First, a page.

This fake Amazon refund email is designed to steal your bank details - here's how to stay safe
Amazon shoppers are being warned over a fake refund email from scammers, which dupes them into handing over their bank details.
The warning by Action Fraud comes after it received 30 reports about the hoax emails since the beginning of this year.
The fake email informs recipients that they have "a refund available" from an overpayment.
Recipients are then asked to follow a link to login to their Amazon account to complete the refund request, but this actually gives fraudsters access to their personal and financial information.
In a warning issued on Twitter, Action Fraud advised, "Watch out for these FAKE emails offering Amazon refunds.
"Action Fraud has received over 30 reports about fake emails purporting to be from Amazon. The emails state the recipient is owed a refund.
"The links in the email lead to malicious websites that are designed to steal Amazon login details, as well as personal and financial information.
"Don't click on the links or attachments in suspicious emails, and never respond to messages that ask for your personal or financial details."
Amazon shoppers who have received the fake email are advised to alert the company by emailing firstname.lastname@example.org
The warning from Action Fraud comes just as Amazon launches its Prime Day shopping deals (Photo: Shutterstock)
How to spot a fake message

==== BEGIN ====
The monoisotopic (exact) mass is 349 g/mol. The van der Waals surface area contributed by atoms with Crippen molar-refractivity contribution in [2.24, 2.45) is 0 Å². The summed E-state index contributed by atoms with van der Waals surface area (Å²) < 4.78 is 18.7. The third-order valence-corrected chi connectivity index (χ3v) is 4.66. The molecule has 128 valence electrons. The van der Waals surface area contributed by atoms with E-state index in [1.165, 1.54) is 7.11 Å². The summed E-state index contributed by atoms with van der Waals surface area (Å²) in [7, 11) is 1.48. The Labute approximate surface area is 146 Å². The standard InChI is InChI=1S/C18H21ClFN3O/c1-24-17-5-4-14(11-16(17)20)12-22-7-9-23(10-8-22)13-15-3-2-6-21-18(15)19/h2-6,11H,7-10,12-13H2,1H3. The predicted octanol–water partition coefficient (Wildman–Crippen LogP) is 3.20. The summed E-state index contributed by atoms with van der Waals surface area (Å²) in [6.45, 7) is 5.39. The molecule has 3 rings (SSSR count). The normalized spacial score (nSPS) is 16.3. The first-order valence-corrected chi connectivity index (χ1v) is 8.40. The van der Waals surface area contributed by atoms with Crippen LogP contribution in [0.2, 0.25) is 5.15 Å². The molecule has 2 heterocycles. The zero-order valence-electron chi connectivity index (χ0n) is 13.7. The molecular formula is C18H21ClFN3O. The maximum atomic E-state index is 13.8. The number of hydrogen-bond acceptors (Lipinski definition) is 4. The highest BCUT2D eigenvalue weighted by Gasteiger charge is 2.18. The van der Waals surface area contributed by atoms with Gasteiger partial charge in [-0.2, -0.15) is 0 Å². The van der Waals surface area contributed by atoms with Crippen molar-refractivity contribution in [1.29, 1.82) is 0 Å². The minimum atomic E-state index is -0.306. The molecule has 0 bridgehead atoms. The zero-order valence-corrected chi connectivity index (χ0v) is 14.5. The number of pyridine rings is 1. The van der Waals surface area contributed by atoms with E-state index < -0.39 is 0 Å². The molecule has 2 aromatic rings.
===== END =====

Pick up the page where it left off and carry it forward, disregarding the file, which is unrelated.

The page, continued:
The warning from Action Fraud comes just as Amazon launches its Prime Day shopping deals, which will see members offered discounted products for up to 36 hours from today (15 July).
As with most emails scams, the message looks very convincing, and can easily trick recipients into believing it is from Amazon.
However, there are some telltale signs to look out for to help protect yourself from getting caught out by fraudsters.
Here are some top tips for spotting a scam so you don't get caught out:
Check the message contains your name – a legitimate message will always address you by your nameQuestion the content – anything along the lines of “Action required”, “Security Alert”, “There is a secure message waiting for you”, and so on, should be treated as suspectBe wary of links - never click on any links in messages or emails if you suspect they may be fakeCheck for a change in style – scammers will often take real messages or emails and amend them. Look out for changes in the wording used, especially if it seems too casual or familiarCheck for spelling and grammar – are there any spelling mistakes, missing full stops, or other grammatical errors?Never provide details by text or email – a company will never ask you to provide bank details or personal information by text or email